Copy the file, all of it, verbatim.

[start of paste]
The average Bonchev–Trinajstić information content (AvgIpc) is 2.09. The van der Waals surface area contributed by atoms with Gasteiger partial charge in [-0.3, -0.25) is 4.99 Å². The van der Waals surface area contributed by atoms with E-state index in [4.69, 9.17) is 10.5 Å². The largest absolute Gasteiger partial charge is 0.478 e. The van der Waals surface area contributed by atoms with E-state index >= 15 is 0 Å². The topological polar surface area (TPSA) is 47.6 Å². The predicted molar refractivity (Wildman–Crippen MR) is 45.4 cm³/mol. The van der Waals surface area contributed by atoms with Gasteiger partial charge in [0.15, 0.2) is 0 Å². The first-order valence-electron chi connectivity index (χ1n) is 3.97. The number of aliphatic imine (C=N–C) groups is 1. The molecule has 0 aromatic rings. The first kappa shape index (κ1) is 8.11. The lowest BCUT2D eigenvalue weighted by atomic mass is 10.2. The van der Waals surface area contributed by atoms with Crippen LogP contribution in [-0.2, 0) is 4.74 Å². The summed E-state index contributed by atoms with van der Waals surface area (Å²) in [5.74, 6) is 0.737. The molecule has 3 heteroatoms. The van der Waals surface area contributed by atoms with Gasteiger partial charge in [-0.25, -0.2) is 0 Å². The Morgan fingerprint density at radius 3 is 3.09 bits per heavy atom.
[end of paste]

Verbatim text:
The average Bonchev–Trinajstić information content (AvgIpc) is 2.09. The van der Waals surface area contributed by atoms with Gasteiger partial charge in [-0.3, -0.25) is 4.99 Å². The van der Waals surface area contributed by atoms with E-state index in [4.69, 9.17) is 10.5 Å². The largest absolute Gasteiger partial charge is 0.478 e. The van der Waals surface area contributed by atoms with E-state index >= 15 is 0 Å². The topological polar surface area (TPSA) is 47.6 Å². The predicted molar refractivity (Wildman–Crippen MR) is 45.4 cm³/mol. The van der Waals surface area contributed by atoms with Gasteiger partial charge in [0.15, 0.2) is 0 Å². The first-order valence-electron chi connectivity index (χ1n) is 3.97. The number of aliphatic imine (C=N–C) groups is 1. The molecule has 0 aromatic rings. The first kappa shape index (κ1) is 8.11. The lowest BCUT2D eigenvalue weighted by atomic mass is 10.2. The van der Waals surface area contributed by atoms with Crippen LogP contribution in [-0.2, 0) is 4.74 Å². The summed E-state index contributed by atoms with van der Waals surface area (Å²) in [5.74, 6) is 0.737. The molecule has 3 heteroatoms. The van der Waals surface area contributed by atoms with Gasteiger partial charge in [-0.25, -0.2) is 0 Å². The Morgan fingerprint density at radius 3 is 3.09 bits per heavy atom.